Featured Research

from universities, journals, and other organizations

Aussie Meat Ants May Be Invasive Cane Toad's Achilles' Heel

Date:
April 1, 2009
Source:
Wiley-Blackwell
Summary:
Ecologists in Australia have discovered that cane toads are far more susceptible to being killed and eaten by meat ants than native frogs. Their research reveals a chink in the cane toad's armor that could help control the spread of this alien invasive species in tropical Australia.

Ecologists in Australia have discovered that cane toads are far more susceptible to being killed and eaten by meat ants than native frogs. Their research – published in the British Ecological Society's journal Functional Ecology – reveals a chink in the cane toad's armour that could help control the spread of this alien invasive species in tropical Australia.

Professor Rick Shine and his colleagues Georgia Ward-Fear, Matt Greenlees and Greg Brown from the University of Sydney's Team Bufo (from the Latin name for the toxic toad) compared habitat use and activity patterns in meat ants, metamorph cane toads and seven native Australian frog species. They found that, unlike the native frogs, cane toads are poorly equipped to escape the meat ants.

According to Shine: "The spread of cane toads through tropical Australia has created major ecological problems. The ideal way to control toad numbers would be to find a predator that kills and eats toads but leaves native frogs alone. However, bringing in a predator from overseas might have catastrophic consequences, like those that occurred when cane toads themselves were brought in. So we've explored an alternative approach – to see if we could use a native predator. Meat ants are abundant around tropical waterbodies, and we often see them eating small toads, so we suspected that there might be some kind of mismatch between the invader and its newly invaded range, for example something about the toads' behaviour that makes them vulnerable to a predator that poses little danger to native frogs."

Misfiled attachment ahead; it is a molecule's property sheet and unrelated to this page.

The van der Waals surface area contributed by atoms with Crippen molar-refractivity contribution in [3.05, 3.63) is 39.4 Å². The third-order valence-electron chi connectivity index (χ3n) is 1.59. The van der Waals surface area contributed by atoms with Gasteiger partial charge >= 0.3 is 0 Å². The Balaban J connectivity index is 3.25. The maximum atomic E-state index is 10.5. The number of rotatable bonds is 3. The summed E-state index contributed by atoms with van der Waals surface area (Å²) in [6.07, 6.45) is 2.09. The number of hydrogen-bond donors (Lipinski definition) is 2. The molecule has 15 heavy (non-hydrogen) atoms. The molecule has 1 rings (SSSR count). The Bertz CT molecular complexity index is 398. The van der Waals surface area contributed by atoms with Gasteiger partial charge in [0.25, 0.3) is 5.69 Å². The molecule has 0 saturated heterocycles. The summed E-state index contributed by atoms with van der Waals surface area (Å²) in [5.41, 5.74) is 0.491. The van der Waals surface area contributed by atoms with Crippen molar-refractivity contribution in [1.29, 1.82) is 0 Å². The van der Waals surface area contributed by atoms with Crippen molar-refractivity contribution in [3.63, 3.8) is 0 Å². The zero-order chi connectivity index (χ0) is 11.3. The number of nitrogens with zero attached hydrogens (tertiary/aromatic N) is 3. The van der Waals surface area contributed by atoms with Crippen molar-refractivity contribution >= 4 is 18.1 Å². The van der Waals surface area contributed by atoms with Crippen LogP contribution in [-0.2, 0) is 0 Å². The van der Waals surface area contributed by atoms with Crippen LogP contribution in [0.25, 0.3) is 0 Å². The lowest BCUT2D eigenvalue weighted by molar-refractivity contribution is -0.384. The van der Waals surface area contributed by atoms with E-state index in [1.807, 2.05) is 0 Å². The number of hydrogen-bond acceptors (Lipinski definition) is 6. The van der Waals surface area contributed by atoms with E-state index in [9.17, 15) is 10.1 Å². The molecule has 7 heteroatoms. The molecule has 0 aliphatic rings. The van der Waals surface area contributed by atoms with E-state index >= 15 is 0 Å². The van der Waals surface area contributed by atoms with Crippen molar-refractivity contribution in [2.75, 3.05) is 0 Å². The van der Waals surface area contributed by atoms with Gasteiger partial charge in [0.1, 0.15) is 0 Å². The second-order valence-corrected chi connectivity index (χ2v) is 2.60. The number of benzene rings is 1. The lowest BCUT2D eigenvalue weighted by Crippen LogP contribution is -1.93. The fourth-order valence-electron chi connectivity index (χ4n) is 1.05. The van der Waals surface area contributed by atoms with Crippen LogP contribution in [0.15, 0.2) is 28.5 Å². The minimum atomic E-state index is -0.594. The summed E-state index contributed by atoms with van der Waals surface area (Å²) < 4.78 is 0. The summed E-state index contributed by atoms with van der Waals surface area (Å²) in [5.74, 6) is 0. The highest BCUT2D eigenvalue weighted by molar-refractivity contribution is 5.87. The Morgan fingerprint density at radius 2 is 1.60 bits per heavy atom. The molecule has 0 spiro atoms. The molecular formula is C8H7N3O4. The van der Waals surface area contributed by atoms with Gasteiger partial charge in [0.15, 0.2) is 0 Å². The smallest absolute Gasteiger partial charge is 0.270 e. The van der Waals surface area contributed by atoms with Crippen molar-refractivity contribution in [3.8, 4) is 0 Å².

Through a series of laboratory experiments, Team Bufo looked at when the ants, frogs and toads were most active, where they chose to live, and how good the frogs and toads were at escaping attacking meat ants. They found cane toads opt to live in open microhabitats and are active during the day, patterns that match those of meat ants. By contrast, native frogs are nocturnal and are safely ensconced in vegetation or other shelters during the day, when meat ants are on the hunt.

Cane toads are also less well equipped to escape attacking meat ants, Team Bufo found. Using a specially-built runway, they tested the frogs' and toads' sprint speed and endurance. They found that compared with the quick and nimble native frogs, cane toads' hops are shorter and slower due to their shorter shin bones. Native frogs were also more vigilant for meat ants than cane toads, they discovered.

The results are interesting not only because they reveal the cane toad's Achilles' heel – a weakness that could be exploited to help control the spread of the toxic toad – but because the same "evolutionary trap" could be used to snare invasive species elsewhere.

"The end result of this mismatch between traits of metamorph cane toads, which evolved in the Americas, and the ecological interaction between metamorph toads and meat ants in tropical Australia, is an 'evolutionary trap'. That is, characteristics that increased toad survival where they evolved in the Americas are now a disadvantage, because the toads are facing different challenges in Australia – challenges they have not evolved to deal with. Such evolutionary traps should be especially common for invasive species, because so many aspects of their environment differ from those in which the traits of that species evolved," says Shine.